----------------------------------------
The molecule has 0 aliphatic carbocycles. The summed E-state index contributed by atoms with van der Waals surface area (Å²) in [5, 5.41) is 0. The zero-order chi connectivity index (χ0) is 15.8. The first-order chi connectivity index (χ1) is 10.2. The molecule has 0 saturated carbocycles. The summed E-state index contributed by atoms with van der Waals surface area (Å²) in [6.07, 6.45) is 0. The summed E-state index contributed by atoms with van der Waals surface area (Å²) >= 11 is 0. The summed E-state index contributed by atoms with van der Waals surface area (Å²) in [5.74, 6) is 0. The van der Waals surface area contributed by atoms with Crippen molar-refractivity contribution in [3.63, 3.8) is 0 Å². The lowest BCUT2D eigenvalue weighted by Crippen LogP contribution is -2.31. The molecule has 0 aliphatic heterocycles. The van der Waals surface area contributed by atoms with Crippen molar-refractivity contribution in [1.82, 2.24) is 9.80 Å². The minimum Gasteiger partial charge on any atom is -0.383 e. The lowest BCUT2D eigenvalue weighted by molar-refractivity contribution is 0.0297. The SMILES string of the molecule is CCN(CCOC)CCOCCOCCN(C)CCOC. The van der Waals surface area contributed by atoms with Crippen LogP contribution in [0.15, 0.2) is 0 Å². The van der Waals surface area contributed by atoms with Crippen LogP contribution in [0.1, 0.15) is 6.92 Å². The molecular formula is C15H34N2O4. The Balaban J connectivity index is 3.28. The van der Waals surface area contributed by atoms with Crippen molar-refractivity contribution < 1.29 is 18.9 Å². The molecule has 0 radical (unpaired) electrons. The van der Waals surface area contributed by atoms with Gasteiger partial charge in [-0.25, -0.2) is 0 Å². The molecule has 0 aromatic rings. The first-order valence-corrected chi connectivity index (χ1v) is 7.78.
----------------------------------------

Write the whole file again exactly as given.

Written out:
The molecule has 0 aliphatic carbocycles. The summed E-state index contributed by atoms with van der Waals surface area (Å²) in [5, 5.41) is 0. The zero-order chi connectivity index (χ0) is 15.8. The first-order chi connectivity index (χ1) is 10.2. The molecule has 0 saturated carbocycles. The summed E-state index contributed by atoms with van der Waals surface area (Å²) in [6.07, 6.45) is 0. The summed E-state index contributed by atoms with van der Waals surface area (Å²) >= 11 is 0. The summed E-state index contributed by atoms with van der Waals surface area (Å²) in [5.74, 6) is 0. The van der Waals surface area contributed by atoms with Crippen molar-refractivity contribution in [3.63, 3.8) is 0 Å². The lowest BCUT2D eigenvalue weighted by Crippen LogP contribution is -2.31. The molecule has 0 aliphatic heterocycles. The van der Waals surface area contributed by atoms with Crippen molar-refractivity contribution in [1.82, 2.24) is 9.80 Å². The minimum Gasteiger partial charge on any atom is -0.383 e. The lowest BCUT2D eigenvalue weighted by molar-refractivity contribution is 0.0297. The SMILES string of the molecule is CCN(CCOC)CCOCCOCCN(C)CCOC. The van der Waals surface area contributed by atoms with Crippen LogP contribution in [0.15, 0.2) is 0 Å². The van der Waals surface area contributed by atoms with Crippen LogP contribution in [0.1, 0.15) is 6.92 Å². The molecular formula is C15H34N2O4. The Balaban J connectivity index is 3.28. The van der Waals surface area contributed by atoms with Crippen molar-refractivity contribution < 1.29 is 18.9 Å². The molecule has 0 radical (unpaired) electrons. The van der Waals surface area contributed by atoms with Gasteiger partial charge in [-0.25, -0.2) is 0 Å². The molecule has 0 aromatic rings. The first-order valence-corrected chi connectivity index (χ1v) is 7.78.